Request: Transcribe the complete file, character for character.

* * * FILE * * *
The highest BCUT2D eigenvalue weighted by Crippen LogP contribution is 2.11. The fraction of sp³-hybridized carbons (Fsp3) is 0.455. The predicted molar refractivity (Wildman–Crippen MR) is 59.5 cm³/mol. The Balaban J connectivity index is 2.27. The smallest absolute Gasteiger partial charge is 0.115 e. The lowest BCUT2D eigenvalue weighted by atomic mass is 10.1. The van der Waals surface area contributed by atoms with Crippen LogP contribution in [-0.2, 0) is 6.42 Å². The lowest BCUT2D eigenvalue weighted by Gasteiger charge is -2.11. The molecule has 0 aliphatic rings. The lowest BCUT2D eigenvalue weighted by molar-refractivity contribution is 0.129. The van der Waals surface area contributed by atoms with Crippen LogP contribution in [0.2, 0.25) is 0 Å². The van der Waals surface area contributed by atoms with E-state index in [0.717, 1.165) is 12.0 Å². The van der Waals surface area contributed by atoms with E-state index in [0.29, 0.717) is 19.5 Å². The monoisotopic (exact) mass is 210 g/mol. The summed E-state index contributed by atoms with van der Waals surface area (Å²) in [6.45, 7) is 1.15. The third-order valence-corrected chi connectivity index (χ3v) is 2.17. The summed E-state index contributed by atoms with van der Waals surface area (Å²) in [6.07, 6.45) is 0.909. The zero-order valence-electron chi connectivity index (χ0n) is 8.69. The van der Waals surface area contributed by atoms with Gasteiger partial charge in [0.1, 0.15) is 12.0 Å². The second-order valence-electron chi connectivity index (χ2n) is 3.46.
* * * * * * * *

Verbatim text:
The highest BCUT2D eigenvalue weighted by Crippen LogP contribution is 2.11. The fraction of sp³-hybridized carbons (Fsp3) is 0.455. The predicted molar refractivity (Wildman–Crippen MR) is 59.5 cm³/mol. The Balaban J connectivity index is 2.27. The smallest absolute Gasteiger partial charge is 0.115 e. The lowest BCUT2D eigenvalue weighted by atomic mass is 10.1. The van der Waals surface area contributed by atoms with Crippen LogP contribution in [-0.2, 0) is 6.42 Å². The lowest BCUT2D eigenvalue weighted by Gasteiger charge is -2.11. The molecule has 0 aliphatic rings. The lowest BCUT2D eigenvalue weighted by molar-refractivity contribution is 0.129. The van der Waals surface area contributed by atoms with Crippen LogP contribution in [0.2, 0.25) is 0 Å². The van der Waals surface area contributed by atoms with E-state index in [0.717, 1.165) is 12.0 Å². The van der Waals surface area contributed by atoms with E-state index in [0.29, 0.717) is 19.5 Å². The monoisotopic (exact) mass is 210 g/mol. The summed E-state index contributed by atoms with van der Waals surface area (Å²) in [6.45, 7) is 1.15. The third-order valence-corrected chi connectivity index (χ3v) is 2.17. The summed E-state index contributed by atoms with van der Waals surface area (Å²) in [6.07, 6.45) is 0.909. The zero-order valence-electron chi connectivity index (χ0n) is 8.69. The van der Waals surface area contributed by atoms with Gasteiger partial charge in [0.1, 0.15) is 12.0 Å². The second-order valence-electron chi connectivity index (χ2n) is 3.46.